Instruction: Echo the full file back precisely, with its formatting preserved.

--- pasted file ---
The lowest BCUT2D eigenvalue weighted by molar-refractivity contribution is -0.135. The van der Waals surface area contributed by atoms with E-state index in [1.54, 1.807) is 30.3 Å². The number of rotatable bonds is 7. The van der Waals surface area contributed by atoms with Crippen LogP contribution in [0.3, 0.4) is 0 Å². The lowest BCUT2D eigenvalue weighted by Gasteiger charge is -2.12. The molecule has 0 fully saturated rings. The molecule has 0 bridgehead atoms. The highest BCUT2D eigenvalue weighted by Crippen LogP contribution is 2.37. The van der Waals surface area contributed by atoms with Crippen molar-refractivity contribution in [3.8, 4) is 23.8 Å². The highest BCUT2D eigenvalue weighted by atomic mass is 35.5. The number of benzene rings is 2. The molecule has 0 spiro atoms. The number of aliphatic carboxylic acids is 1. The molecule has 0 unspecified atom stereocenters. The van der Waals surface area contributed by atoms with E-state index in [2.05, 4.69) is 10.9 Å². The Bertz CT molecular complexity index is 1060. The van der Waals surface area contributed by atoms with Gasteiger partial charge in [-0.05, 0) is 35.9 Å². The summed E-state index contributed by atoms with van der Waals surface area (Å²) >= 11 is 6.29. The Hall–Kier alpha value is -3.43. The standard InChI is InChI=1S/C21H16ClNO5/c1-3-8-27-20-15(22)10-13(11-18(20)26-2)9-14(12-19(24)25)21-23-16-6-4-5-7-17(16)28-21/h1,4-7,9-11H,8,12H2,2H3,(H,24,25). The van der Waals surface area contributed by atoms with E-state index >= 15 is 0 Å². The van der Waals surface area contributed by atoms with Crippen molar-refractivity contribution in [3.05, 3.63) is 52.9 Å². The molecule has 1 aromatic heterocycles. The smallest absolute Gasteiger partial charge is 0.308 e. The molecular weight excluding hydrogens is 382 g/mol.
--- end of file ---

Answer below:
The lowest BCUT2D eigenvalue weighted by molar-refractivity contribution is -0.135. The van der Waals surface area contributed by atoms with E-state index in [1.54, 1.807) is 30.3 Å². The number of rotatable bonds is 7. The van der Waals surface area contributed by atoms with Crippen LogP contribution in [0.3, 0.4) is 0 Å². The lowest BCUT2D eigenvalue weighted by Gasteiger charge is -2.12. The molecule has 0 fully saturated rings. The molecule has 0 bridgehead atoms. The highest BCUT2D eigenvalue weighted by Crippen LogP contribution is 2.37. The van der Waals surface area contributed by atoms with Crippen molar-refractivity contribution in [3.8, 4) is 23.8 Å². The highest BCUT2D eigenvalue weighted by atomic mass is 35.5. The number of benzene rings is 2. The molecule has 0 spiro atoms. The number of aliphatic carboxylic acids is 1. The molecule has 0 unspecified atom stereocenters. The van der Waals surface area contributed by atoms with E-state index in [2.05, 4.69) is 10.9 Å². The Bertz CT molecular complexity index is 1060. The van der Waals surface area contributed by atoms with Gasteiger partial charge in [-0.05, 0) is 35.9 Å². The summed E-state index contributed by atoms with van der Waals surface area (Å²) >= 11 is 6.29. The Hall–Kier alpha value is -3.43. The standard InChI is InChI=1S/C21H16ClNO5/c1-3-8-27-20-15(22)10-13(11-18(20)26-2)9-14(12-19(24)25)21-23-16-6-4-5-7-17(16)28-21/h1,4-7,9-11H,8,12H2,2H3,(H,24,25). The van der Waals surface area contributed by atoms with E-state index >= 15 is 0 Å². The van der Waals surface area contributed by atoms with Crippen molar-refractivity contribution in [3.05, 3.63) is 52.9 Å². The molecule has 1 aromatic heterocycles. The smallest absolute Gasteiger partial charge is 0.308 e. The molecular weight excluding hydrogens is 382 g/mol.